Car registration fees are a slightly different story. Some states charge a flat fee, while others charge a percentage of the total cost. Depending on the state you live in, you may lose money by paying with a credit card, even after accounting for any rewards earned on the purchase.
4. For large purchases you can’t pay off right away
It can be tempting to put big purchases on your credit card in the name of racking up rewards, and doing so often pays off — but only if you’re able to pay off the balance in full and on time. Otherwise, the rewards you earn will likely be erased by interest, late fees or both.
Say your AC unit needs to be replaced at a cost of $5,000. You put the charge on a credit card that earns 2% back on every purchase, netting you $100 in cash back. However, if you can’t make payments toward that debt, you’ll end up owing $70.30 in interest after just one billing cycle, assuming an annual percentage rate (APR) of 16.99%. And as long as you continue to carry a balance, even if it’s less than the original amount, you’ll rack up interest charges that will eat into those credit card rewards. If you need some breathing room on interest, a card with an introductory 0% APR offer is a better bet.
» MORE: Credit card interest calculator
5. At local merchants
Smaller establishments, like mom-and-pop restaurants or corner stores, may charge a fee for credit card payments in order to keep their own overhead costs down. The fee, if any, might be posted at the register or on the menu, or you may have to ask an employee. Surcharges of 4% are not unheard of, which beats the rewards rate on many credit cards.
Here’s where the math gets fuzzy. If you have a card that earns 5x on restaurants, isn’t that worth paying a 4% surcharge? Probably not. While it’s easy to calculate exactly how much you’ll earn on a cash-back card — 2% back on $100 is $2 —determining the value of your credit card points and miles isn’t so straightforward. The value can vary depending on the type of points and how you redeem your rewards.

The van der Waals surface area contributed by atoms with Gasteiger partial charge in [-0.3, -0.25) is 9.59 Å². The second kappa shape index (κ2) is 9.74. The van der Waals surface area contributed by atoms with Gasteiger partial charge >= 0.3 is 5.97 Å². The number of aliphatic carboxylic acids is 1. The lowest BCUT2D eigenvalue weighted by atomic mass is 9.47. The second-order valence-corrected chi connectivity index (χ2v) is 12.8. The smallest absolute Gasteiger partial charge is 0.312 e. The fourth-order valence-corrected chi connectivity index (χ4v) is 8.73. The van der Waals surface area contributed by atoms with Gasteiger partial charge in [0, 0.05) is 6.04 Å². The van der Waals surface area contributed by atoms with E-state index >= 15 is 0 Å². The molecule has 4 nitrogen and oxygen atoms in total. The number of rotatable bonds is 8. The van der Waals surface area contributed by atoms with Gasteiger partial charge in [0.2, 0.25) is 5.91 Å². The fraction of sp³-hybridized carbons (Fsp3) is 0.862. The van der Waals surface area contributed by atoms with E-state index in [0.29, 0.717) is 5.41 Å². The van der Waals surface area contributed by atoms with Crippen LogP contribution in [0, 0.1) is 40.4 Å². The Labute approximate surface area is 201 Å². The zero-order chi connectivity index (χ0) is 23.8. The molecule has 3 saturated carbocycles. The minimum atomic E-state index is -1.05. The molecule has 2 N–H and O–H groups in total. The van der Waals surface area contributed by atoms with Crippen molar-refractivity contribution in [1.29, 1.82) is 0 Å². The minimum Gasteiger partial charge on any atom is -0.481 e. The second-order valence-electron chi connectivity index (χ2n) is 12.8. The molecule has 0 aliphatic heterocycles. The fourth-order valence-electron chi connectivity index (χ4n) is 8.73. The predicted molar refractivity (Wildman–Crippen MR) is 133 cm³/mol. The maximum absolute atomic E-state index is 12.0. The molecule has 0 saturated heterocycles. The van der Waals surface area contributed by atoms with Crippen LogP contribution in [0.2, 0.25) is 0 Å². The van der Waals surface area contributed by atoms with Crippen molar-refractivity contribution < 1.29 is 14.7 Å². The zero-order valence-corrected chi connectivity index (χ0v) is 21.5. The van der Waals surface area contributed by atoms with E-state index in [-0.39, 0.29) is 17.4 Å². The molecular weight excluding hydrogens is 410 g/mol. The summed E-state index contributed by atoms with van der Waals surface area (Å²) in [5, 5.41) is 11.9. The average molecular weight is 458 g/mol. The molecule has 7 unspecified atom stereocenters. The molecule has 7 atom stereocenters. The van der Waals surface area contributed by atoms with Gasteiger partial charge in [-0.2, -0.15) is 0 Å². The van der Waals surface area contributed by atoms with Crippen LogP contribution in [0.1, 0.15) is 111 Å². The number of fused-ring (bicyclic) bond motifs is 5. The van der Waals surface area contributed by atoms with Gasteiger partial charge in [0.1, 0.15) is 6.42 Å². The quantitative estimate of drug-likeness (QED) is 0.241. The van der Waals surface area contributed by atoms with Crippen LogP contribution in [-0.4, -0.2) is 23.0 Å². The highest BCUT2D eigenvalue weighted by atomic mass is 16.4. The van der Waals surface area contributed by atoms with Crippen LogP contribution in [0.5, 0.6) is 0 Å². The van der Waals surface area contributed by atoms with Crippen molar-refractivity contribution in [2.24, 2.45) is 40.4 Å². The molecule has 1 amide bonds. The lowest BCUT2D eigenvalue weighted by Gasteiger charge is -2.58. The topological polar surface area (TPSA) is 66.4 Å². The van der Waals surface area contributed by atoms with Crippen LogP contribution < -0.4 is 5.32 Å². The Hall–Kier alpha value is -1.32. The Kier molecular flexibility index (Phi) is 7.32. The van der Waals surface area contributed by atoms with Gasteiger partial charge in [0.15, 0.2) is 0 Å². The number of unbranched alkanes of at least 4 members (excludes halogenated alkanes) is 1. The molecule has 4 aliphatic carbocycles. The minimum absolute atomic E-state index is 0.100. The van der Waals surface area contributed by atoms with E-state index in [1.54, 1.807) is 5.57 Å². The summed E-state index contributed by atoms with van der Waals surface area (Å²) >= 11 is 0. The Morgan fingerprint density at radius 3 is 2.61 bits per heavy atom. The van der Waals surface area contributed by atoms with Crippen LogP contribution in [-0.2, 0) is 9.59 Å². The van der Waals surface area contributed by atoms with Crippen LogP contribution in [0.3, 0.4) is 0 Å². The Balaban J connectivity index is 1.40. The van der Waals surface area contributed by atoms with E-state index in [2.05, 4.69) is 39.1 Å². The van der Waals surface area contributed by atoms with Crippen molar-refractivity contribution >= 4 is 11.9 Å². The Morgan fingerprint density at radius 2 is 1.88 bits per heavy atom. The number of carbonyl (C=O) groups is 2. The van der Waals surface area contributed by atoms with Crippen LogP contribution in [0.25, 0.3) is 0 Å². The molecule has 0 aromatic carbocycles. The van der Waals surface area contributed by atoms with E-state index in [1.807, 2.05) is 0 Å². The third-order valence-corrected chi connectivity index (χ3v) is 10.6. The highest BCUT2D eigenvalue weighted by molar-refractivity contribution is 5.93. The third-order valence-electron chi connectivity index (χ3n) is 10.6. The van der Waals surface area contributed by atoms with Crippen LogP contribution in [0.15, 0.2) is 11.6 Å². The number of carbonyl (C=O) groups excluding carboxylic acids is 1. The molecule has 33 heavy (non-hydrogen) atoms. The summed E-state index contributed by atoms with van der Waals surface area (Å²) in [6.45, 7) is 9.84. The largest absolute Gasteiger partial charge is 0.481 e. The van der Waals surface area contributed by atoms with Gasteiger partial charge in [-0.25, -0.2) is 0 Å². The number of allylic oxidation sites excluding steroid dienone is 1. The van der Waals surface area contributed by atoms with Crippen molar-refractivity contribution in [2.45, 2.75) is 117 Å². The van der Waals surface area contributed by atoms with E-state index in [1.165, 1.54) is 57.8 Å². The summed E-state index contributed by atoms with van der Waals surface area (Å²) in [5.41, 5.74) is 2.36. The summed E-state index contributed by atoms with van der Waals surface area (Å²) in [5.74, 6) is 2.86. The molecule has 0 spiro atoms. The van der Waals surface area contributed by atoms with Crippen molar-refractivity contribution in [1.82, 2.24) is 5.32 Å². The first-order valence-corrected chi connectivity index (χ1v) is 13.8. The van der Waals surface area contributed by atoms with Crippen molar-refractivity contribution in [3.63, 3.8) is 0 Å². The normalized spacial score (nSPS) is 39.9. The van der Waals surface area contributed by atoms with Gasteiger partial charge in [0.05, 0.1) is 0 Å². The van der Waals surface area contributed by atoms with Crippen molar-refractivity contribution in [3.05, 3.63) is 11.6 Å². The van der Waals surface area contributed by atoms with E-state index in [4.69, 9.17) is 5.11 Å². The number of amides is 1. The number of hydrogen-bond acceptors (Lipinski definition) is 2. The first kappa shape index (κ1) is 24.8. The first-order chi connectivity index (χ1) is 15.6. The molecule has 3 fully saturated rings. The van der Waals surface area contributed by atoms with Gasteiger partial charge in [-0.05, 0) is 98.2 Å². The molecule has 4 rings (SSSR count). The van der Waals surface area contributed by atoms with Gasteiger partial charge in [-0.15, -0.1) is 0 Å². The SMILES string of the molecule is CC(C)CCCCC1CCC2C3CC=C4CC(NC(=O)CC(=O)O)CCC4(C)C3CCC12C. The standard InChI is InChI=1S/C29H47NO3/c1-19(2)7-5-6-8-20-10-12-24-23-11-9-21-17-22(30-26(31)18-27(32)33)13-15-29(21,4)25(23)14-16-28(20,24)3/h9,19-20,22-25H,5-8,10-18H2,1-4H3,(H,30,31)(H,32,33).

While it’s possible to come out ahead in certain circumstances if you maximize your rewards by using the right card and then optimize your redemptions, a good rule of thumb is probably not to swipe when in doubt.
1 time you can ignore these ‘rules’
Some credit cards offer massive sign-up bonuses in the form of points or miles that are tied to a spend requirement within a certain time frame, typically three to six months after account opening.
When you’re getting down to the wire to meet the required spending to earn the sign-up bonus, it may be wise to use that credit card as much as possible until you hit the spend threshold — even when a merchant charges extra for credit card payments.
Let’s say you’re $500 away from getting an 80,000-mile sign-up bonus. Those miles could be worth hundreds of dollars, especially if they’re transferred to the right travel partner. In that case, a few credit card processing fees are a relatively small price to pay to score a valuable sign-up bonus.
Just make sure you’re paying off balances in full and on time to avoid any interest that could negate what the bonus is worth.